Monday, November 28, 2016

Kerry James Marshall: Mastry at the Met Breuer

It is extraordinary to be given a museum retrospective as a living artist, and after seeing Mastry, the Kerry James Marshall retrospective at the Met Breuer, he truly deserves it. With paintings of portraiture, landscape, and tableaus, Marshall gives us the complexities of African American identity in America. With the current rise in visibility of xenophobia, hatred, and racism in America today, now more than ever it is imperative that we recognize the failings of the Western art historical canon to include people of color. This retrospective deftly creates space for black people in the canon, making the invisible finally visible.

One of the earliest works, A Portrait of the Artist as a Shadow of His Former Self, is a small and an almost completely monotone self portrait; the face is so blackly painted that the eyes and teeth almost jump off the face. It is a powerful, haunting portrait that presses us to think about what we think of as blackness, because it shows us a caricature (alluding to white minstrels who donned blackface in the 19th century) of blackness.  

School of Beauty, School of Culture
Acrylic on canvas
107 7/8 × 157 7/8 in

From this point on we see Marshall’s figures becoming more naturalistic and realistic. He also scales up to a more monumental size. Past Times, 1997 is an idyllic scene of aristocrats enjoying a picnic in the park, playing games and riding in boats on a pleasant lake. The pastoral scene directly references the rococo, but reinventing it for the modern viewer; to show black people as aristocratic elites expands art history to include the African American experience.

School of Beauty, School of Culture, painted in 2012, directly references many art historical traditions as well. In this painting, a beauty school comes to life with different characters in a colorful interior scene. Marshall can be seen in the mirror in the back of the painting but obscured by the flash of his camera, a reference to Diego Velรกzquez’s Las Meninas. An anamorphic image of Disney’s Sleeping Beauty is a direct reference to the anamorphic skull at the bottom of Hans Holbein’s The Ambassadors. Many other art historical tropes are stitched together in this painting of a common staple of African American life, so that it seems that art history has been molded to at last depict the black experience.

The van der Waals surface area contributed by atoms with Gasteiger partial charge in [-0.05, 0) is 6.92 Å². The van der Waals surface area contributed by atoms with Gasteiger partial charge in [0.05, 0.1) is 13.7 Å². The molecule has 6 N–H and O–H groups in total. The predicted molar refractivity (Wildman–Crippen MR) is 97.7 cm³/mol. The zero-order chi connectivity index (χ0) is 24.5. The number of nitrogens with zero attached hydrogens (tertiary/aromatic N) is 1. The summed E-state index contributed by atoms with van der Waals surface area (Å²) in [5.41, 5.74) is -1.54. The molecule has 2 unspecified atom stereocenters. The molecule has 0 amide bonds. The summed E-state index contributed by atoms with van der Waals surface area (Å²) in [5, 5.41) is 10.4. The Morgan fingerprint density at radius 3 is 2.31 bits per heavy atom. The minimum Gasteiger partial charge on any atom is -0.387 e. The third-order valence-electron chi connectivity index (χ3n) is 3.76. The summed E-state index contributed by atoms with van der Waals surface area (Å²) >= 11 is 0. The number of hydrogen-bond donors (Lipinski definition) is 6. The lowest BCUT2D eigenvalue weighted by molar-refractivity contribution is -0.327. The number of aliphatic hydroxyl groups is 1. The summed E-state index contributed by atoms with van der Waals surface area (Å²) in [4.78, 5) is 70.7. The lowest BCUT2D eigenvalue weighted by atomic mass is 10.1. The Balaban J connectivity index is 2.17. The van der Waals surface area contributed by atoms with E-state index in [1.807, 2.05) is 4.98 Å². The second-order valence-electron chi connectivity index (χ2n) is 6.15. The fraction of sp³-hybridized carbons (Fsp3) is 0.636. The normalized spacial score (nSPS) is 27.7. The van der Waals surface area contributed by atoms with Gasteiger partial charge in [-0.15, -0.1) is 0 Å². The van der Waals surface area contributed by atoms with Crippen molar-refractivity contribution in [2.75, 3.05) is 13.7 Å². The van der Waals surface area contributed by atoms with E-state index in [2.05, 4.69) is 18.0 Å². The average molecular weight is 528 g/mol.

Kerry James Marshall: Mastry

On view until January 29th, 2017
The Met Breuer
945 Madison Ave.


  1. This is an excellent review of this retrospective, and your writing is very clear and easy to understand. I know exactly what you’re talking about in each piece with no confusion, and I think all of the points you make are very well stated. Perhaps you could add a little bit more about what truly brings the “African American experience” into these pieces, as it’s really well-illustrated in most of his paintings. Your art historical references are spot-on as well, and really gave me a deeper understanding of his pieces. All in all this is a really fantastic review!

  2. I think your review explains the exhibition really well, the references are very effective and the explanations of the cultural issues behind the artworks are very clear. Maybe you could elaborate just briefly why you chose the artworks you are referencing, specially because there are so many in the exhibit.